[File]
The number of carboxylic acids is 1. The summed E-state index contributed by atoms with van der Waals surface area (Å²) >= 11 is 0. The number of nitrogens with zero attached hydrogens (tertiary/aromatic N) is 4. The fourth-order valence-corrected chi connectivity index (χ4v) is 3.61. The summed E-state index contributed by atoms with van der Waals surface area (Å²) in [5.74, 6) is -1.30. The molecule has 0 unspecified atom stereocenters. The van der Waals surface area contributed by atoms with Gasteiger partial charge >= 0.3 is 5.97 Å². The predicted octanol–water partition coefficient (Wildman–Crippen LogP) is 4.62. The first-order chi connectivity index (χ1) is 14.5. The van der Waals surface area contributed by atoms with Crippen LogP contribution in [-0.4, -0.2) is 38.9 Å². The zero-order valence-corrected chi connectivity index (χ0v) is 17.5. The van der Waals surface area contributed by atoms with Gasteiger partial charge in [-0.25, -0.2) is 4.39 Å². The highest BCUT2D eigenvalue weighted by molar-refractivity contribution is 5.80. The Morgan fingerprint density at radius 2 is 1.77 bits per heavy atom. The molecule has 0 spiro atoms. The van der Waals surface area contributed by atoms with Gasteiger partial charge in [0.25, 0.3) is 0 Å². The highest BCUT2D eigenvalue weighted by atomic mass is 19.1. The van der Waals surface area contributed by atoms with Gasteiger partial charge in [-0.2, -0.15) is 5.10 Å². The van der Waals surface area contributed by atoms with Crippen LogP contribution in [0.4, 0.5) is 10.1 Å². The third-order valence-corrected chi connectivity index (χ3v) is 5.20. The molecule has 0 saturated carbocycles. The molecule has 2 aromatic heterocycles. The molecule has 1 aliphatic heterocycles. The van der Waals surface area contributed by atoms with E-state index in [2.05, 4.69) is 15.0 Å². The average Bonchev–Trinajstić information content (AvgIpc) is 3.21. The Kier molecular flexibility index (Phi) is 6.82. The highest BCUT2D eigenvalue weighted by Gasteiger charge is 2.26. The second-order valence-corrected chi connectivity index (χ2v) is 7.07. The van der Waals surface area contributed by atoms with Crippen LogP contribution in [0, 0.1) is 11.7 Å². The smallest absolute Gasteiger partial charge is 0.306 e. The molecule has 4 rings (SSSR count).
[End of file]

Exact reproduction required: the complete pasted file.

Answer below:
The number of carboxylic acids is 1. The summed E-state index contributed by atoms with van der Waals surface area (Å²) >= 11 is 0. The number of nitrogens with zero attached hydrogens (tertiary/aromatic N) is 4. The fourth-order valence-corrected chi connectivity index (χ4v) is 3.61. The summed E-state index contributed by atoms with van der Waals surface area (Å²) in [5.74, 6) is -1.30. The molecule has 0 unspecified atom stereocenters. The van der Waals surface area contributed by atoms with Gasteiger partial charge >= 0.3 is 5.97 Å². The predicted octanol–water partition coefficient (Wildman–Crippen LogP) is 4.62. The first-order chi connectivity index (χ1) is 14.5. The van der Waals surface area contributed by atoms with Crippen LogP contribution in [-0.4, -0.2) is 38.9 Å². The zero-order valence-corrected chi connectivity index (χ0v) is 17.5. The van der Waals surface area contributed by atoms with Gasteiger partial charge in [-0.25, -0.2) is 4.39 Å². The highest BCUT2D eigenvalue weighted by molar-refractivity contribution is 5.80. The Morgan fingerprint density at radius 2 is 1.77 bits per heavy atom. The molecule has 0 spiro atoms. The van der Waals surface area contributed by atoms with Gasteiger partial charge in [0.25, 0.3) is 0 Å². The highest BCUT2D eigenvalue weighted by atomic mass is 19.1. The van der Waals surface area contributed by atoms with Gasteiger partial charge in [-0.2, -0.15) is 5.10 Å². The van der Waals surface area contributed by atoms with Crippen LogP contribution in [0.4, 0.5) is 10.1 Å². The third-order valence-corrected chi connectivity index (χ3v) is 5.20. The molecule has 0 saturated carbocycles. The molecule has 2 aromatic heterocycles. The molecule has 1 aliphatic heterocycles. The van der Waals surface area contributed by atoms with E-state index in [2.05, 4.69) is 15.0 Å². The average Bonchev–Trinajstić information content (AvgIpc) is 3.21. The Kier molecular flexibility index (Phi) is 6.82. The highest BCUT2D eigenvalue weighted by Gasteiger charge is 2.26. The second-order valence-corrected chi connectivity index (χ2v) is 7.07. The van der Waals surface area contributed by atoms with Crippen LogP contribution in [0, 0.1) is 11.7 Å². The smallest absolute Gasteiger partial charge is 0.306 e. The molecule has 4 rings (SSSR count).